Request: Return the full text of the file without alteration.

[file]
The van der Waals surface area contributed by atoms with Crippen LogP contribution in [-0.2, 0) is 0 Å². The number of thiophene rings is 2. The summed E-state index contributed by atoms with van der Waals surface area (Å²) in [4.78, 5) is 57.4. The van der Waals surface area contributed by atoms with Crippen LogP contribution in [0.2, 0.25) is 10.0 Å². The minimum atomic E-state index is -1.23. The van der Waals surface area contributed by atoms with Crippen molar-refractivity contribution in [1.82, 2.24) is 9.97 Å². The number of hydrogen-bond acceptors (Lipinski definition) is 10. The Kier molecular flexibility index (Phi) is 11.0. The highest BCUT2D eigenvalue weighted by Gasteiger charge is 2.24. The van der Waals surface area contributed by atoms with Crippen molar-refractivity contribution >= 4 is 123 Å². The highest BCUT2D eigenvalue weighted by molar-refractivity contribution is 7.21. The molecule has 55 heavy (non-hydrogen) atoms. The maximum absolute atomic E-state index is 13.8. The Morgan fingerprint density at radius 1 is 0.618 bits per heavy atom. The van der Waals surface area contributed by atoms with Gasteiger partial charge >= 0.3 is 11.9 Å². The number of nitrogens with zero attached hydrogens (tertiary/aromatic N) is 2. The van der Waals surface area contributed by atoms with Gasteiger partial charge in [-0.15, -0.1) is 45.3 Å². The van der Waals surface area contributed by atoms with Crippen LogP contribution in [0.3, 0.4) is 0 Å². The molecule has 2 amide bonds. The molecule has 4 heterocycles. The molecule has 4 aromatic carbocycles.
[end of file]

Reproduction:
The van der Waals surface area contributed by atoms with Crippen LogP contribution in [-0.2, 0) is 0 Å². The number of thiophene rings is 2. The summed E-state index contributed by atoms with van der Waals surface area (Å²) in [4.78, 5) is 57.4. The van der Waals surface area contributed by atoms with Crippen LogP contribution in [0.2, 0.25) is 10.0 Å². The minimum atomic E-state index is -1.23. The van der Waals surface area contributed by atoms with Crippen molar-refractivity contribution in [1.82, 2.24) is 9.97 Å². The number of hydrogen-bond acceptors (Lipinski definition) is 10. The Kier molecular flexibility index (Phi) is 11.0. The highest BCUT2D eigenvalue weighted by Gasteiger charge is 2.24. The van der Waals surface area contributed by atoms with Crippen molar-refractivity contribution >= 4 is 123 Å². The highest BCUT2D eigenvalue weighted by molar-refractivity contribution is 7.21. The molecule has 55 heavy (non-hydrogen) atoms. The maximum absolute atomic E-state index is 13.8. The Morgan fingerprint density at radius 1 is 0.618 bits per heavy atom. The van der Waals surface area contributed by atoms with Gasteiger partial charge >= 0.3 is 11.9 Å². The number of nitrogens with zero attached hydrogens (tertiary/aromatic N) is 2. The van der Waals surface area contributed by atoms with Gasteiger partial charge in [-0.15, -0.1) is 45.3 Å². The van der Waals surface area contributed by atoms with Crippen LogP contribution in [0.3, 0.4) is 0 Å². The molecule has 2 amide bonds. The molecule has 4 heterocycles. The molecule has 4 aromatic carbocycles.